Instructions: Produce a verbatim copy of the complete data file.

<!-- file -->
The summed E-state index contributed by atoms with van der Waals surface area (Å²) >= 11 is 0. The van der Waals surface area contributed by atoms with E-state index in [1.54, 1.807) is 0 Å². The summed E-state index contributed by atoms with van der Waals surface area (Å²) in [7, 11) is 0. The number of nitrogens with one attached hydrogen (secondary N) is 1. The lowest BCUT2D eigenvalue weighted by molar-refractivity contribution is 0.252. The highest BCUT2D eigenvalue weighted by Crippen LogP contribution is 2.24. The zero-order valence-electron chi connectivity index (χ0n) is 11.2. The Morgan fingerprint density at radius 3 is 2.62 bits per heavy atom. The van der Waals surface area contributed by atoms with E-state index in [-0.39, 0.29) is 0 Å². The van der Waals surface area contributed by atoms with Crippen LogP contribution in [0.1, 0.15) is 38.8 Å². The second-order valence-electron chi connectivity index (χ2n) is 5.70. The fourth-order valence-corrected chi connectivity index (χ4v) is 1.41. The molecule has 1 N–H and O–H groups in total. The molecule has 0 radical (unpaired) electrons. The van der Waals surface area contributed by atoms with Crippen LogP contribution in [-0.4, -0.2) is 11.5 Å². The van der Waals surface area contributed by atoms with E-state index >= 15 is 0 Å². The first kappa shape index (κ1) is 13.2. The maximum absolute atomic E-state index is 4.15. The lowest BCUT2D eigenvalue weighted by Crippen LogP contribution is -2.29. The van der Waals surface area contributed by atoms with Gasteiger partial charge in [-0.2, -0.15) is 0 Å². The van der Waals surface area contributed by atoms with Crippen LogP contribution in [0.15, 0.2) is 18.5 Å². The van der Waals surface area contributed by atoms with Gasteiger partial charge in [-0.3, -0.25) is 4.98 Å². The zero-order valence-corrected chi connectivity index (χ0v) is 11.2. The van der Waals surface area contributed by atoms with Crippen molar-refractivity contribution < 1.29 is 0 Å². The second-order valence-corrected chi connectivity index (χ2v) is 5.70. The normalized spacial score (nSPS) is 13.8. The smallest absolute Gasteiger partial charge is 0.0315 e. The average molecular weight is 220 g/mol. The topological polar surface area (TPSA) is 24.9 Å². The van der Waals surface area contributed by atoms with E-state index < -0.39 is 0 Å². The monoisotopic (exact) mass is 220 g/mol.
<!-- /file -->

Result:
The summed E-state index contributed by atoms with van der Waals surface area (Å²) >= 11 is 0. The van der Waals surface area contributed by atoms with E-state index in [1.54, 1.807) is 0 Å². The summed E-state index contributed by atoms with van der Waals surface area (Å²) in [7, 11) is 0. The number of nitrogens with one attached hydrogen (secondary N) is 1. The lowest BCUT2D eigenvalue weighted by molar-refractivity contribution is 0.252. The highest BCUT2D eigenvalue weighted by Crippen LogP contribution is 2.24. The zero-order valence-electron chi connectivity index (χ0n) is 11.2. The Morgan fingerprint density at radius 3 is 2.62 bits per heavy atom. The van der Waals surface area contributed by atoms with E-state index in [-0.39, 0.29) is 0 Å². The van der Waals surface area contributed by atoms with Crippen LogP contribution in [0.1, 0.15) is 38.8 Å². The second-order valence-electron chi connectivity index (χ2n) is 5.70. The fourth-order valence-corrected chi connectivity index (χ4v) is 1.41. The molecule has 1 N–H and O–H groups in total. The molecule has 0 radical (unpaired) electrons. The van der Waals surface area contributed by atoms with Crippen LogP contribution in [-0.4, -0.2) is 11.5 Å². The van der Waals surface area contributed by atoms with E-state index >= 15 is 0 Å². The first kappa shape index (κ1) is 13.2. The maximum absolute atomic E-state index is 4.15. The lowest BCUT2D eigenvalue weighted by Crippen LogP contribution is -2.29. The van der Waals surface area contributed by atoms with Gasteiger partial charge in [-0.2, -0.15) is 0 Å². The van der Waals surface area contributed by atoms with Crippen LogP contribution in [0.15, 0.2) is 18.5 Å². The van der Waals surface area contributed by atoms with Gasteiger partial charge in [-0.3, -0.25) is 4.98 Å². The zero-order valence-corrected chi connectivity index (χ0v) is 11.2. The van der Waals surface area contributed by atoms with Crippen molar-refractivity contribution < 1.29 is 0 Å². The second-order valence-corrected chi connectivity index (χ2v) is 5.70. The normalized spacial score (nSPS) is 13.8. The smallest absolute Gasteiger partial charge is 0.0315 e. The average molecular weight is 220 g/mol. The topological polar surface area (TPSA) is 24.9 Å². The van der Waals surface area contributed by atoms with E-state index < -0.39 is 0 Å². The monoisotopic (exact) mass is 220 g/mol.